In this craggy, unwelcoming world, the central character of Scribe ekes out a lonely living on the family farmstead where she was raised and where her sister met an untimely end. She lets a migrant group known as the Uninvited set up temporary camps on her land, and maintains an uneasy peace with her cagey neighbors and the local enforcer. She has learned how to make paper and ink, and she has become known for her letter-writing skills, which she exchanges for tobacco, firewood, and other scarce resources. An unusual request for a letter from a man with hidden motivations unleashes the ghosts of her troubled past and sets off a series of increasingly calamitous events that culminate in a harrowing journey to a crossroads.
Drawing on traditional folktales and the history and culture of Appalachia, Alyson Hagy has crafted a gripping, swiftly plotted novel that touches on pressing issues of our time—migration, pandemic disease, the rise of authoritarianism—and makes a compelling case for the power of stories to both show us the world and transform it.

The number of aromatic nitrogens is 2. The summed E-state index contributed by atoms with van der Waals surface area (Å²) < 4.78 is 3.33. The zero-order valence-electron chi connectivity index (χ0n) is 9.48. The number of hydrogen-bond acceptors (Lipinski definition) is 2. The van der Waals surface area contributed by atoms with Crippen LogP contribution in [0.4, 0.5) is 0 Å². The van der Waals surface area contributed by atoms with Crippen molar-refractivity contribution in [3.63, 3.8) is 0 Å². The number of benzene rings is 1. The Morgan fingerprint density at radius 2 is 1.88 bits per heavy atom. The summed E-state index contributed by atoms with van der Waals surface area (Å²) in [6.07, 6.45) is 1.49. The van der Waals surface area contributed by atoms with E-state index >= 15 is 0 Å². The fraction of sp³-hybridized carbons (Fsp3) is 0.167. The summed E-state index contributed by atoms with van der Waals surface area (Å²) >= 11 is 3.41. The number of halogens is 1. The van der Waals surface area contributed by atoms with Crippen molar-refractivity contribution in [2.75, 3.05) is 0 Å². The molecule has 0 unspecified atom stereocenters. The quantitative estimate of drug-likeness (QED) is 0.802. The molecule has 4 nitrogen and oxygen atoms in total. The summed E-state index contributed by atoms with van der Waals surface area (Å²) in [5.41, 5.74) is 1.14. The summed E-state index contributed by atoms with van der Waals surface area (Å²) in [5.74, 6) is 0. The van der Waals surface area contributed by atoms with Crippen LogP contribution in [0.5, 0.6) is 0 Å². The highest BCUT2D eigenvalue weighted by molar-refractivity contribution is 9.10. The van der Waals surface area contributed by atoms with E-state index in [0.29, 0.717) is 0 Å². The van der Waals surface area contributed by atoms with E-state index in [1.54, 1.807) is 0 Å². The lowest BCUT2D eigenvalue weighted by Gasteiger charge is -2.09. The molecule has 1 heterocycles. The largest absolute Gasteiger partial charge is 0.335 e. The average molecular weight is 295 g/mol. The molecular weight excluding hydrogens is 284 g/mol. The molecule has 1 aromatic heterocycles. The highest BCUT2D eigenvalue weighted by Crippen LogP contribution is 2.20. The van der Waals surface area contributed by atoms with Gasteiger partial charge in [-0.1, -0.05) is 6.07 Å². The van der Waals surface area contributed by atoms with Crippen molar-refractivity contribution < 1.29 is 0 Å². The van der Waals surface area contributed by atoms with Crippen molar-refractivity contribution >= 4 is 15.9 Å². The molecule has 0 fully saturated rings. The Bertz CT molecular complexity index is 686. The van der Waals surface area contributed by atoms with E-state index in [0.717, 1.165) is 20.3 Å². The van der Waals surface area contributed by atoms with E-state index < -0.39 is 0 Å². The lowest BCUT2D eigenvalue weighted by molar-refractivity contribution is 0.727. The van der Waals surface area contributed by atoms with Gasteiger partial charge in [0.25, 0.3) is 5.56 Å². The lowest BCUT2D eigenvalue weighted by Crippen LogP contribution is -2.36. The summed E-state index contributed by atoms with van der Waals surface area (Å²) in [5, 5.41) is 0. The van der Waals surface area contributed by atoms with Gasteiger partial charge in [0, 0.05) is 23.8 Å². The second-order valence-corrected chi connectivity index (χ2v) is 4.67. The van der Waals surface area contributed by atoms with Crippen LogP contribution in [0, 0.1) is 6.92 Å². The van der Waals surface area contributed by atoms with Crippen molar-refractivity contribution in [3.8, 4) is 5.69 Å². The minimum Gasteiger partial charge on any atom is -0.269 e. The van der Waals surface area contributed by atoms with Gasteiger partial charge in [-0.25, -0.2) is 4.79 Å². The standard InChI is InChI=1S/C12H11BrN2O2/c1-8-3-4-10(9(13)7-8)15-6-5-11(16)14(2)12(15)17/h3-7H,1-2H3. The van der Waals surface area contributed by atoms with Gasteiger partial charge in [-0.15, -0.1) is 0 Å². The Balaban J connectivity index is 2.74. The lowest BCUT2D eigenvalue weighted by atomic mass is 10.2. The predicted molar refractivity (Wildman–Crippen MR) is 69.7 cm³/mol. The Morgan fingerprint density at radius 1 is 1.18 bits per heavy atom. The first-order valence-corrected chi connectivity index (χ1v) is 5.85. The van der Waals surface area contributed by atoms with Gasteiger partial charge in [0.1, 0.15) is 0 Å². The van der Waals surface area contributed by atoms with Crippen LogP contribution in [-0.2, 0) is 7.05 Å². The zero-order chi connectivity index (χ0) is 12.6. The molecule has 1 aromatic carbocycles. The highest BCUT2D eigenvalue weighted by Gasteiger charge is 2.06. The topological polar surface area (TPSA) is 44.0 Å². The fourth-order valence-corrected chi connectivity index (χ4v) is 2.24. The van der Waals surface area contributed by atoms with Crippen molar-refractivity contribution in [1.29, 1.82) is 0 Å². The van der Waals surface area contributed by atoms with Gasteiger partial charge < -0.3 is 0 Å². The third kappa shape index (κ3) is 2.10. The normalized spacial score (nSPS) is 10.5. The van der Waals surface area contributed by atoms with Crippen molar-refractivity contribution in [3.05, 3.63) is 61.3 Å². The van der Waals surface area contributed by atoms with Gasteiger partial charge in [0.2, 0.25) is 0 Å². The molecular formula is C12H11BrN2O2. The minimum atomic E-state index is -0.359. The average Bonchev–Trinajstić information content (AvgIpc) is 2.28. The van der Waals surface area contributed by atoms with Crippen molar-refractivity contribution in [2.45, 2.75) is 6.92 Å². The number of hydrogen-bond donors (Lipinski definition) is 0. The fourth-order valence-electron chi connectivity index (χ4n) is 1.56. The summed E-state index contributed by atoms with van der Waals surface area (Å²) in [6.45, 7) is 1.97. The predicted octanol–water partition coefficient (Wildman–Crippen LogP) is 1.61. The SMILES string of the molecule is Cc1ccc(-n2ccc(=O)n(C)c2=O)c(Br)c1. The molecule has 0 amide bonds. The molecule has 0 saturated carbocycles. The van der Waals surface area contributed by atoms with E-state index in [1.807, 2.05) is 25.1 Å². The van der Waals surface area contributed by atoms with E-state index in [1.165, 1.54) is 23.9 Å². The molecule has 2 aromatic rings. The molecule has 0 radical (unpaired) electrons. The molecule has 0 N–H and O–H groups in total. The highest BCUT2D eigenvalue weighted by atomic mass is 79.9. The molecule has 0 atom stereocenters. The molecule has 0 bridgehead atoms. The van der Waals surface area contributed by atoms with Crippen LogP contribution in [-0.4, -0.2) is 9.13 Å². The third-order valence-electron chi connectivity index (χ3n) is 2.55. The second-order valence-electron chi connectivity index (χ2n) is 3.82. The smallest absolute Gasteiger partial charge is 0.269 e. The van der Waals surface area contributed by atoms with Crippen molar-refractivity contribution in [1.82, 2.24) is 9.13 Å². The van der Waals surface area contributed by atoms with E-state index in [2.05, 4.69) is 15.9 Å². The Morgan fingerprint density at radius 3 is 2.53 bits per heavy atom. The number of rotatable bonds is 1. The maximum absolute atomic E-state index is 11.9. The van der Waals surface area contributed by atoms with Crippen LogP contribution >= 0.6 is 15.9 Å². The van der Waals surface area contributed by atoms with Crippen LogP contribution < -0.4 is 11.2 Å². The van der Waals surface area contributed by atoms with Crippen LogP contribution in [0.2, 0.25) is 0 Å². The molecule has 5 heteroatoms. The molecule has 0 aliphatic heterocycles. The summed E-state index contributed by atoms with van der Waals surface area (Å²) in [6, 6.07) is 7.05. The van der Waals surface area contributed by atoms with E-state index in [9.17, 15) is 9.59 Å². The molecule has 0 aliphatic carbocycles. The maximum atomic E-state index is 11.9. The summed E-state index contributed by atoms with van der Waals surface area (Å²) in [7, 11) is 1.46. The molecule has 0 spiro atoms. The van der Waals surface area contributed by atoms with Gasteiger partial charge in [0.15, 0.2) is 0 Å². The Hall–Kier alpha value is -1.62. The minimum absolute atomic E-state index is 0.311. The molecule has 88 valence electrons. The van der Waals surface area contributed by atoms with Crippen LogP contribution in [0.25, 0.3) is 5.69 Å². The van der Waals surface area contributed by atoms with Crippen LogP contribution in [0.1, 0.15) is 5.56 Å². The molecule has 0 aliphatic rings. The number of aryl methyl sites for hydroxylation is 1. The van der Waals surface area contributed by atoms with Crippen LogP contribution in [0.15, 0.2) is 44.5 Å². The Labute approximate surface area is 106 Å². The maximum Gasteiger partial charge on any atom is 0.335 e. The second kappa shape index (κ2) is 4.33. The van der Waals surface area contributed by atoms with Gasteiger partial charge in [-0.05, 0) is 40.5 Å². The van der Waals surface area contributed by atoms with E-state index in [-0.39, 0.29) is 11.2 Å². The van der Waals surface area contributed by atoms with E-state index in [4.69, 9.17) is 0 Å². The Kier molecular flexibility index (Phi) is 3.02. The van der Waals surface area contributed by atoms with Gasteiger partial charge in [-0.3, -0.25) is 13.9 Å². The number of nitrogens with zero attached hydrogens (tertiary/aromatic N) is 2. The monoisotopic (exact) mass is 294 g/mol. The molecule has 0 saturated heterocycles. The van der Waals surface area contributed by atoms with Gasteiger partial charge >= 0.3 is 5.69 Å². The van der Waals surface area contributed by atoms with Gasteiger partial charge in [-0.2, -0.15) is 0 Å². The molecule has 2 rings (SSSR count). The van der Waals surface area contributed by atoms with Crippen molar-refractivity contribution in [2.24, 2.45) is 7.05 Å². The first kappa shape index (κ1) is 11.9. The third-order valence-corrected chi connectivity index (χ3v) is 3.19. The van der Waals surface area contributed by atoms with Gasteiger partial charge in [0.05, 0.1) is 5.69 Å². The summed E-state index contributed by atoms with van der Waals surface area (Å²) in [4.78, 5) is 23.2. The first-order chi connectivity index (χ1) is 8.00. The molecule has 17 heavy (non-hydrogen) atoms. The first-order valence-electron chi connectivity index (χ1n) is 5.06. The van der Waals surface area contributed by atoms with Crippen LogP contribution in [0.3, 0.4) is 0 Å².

On an unseasonably warm autumn day, an American teacher enters a public bathroom beneath Sofia’s National Palace of Culture. There he meets Mitko, a charismatic young hustler, and pays him for sex. He returns to Mitko again and again over the next few months, drawn by hunger and loneliness and risk, and finds himself ensnared in a relationship in which lust leads to mutual predation, and tenderness can transform into violence. As he struggles to reconcile his longing with the anguish it creates, he’s forced to grapple with his own fraught history, the world of his southern childhood where to be queer was to be a pariah. There are unnerving similarities between his past and the foreign country he finds himself in, a country whose geography and griefs he discovers as he learns more of Mitko’s own narrative, his private history of illness, exploitation, and want.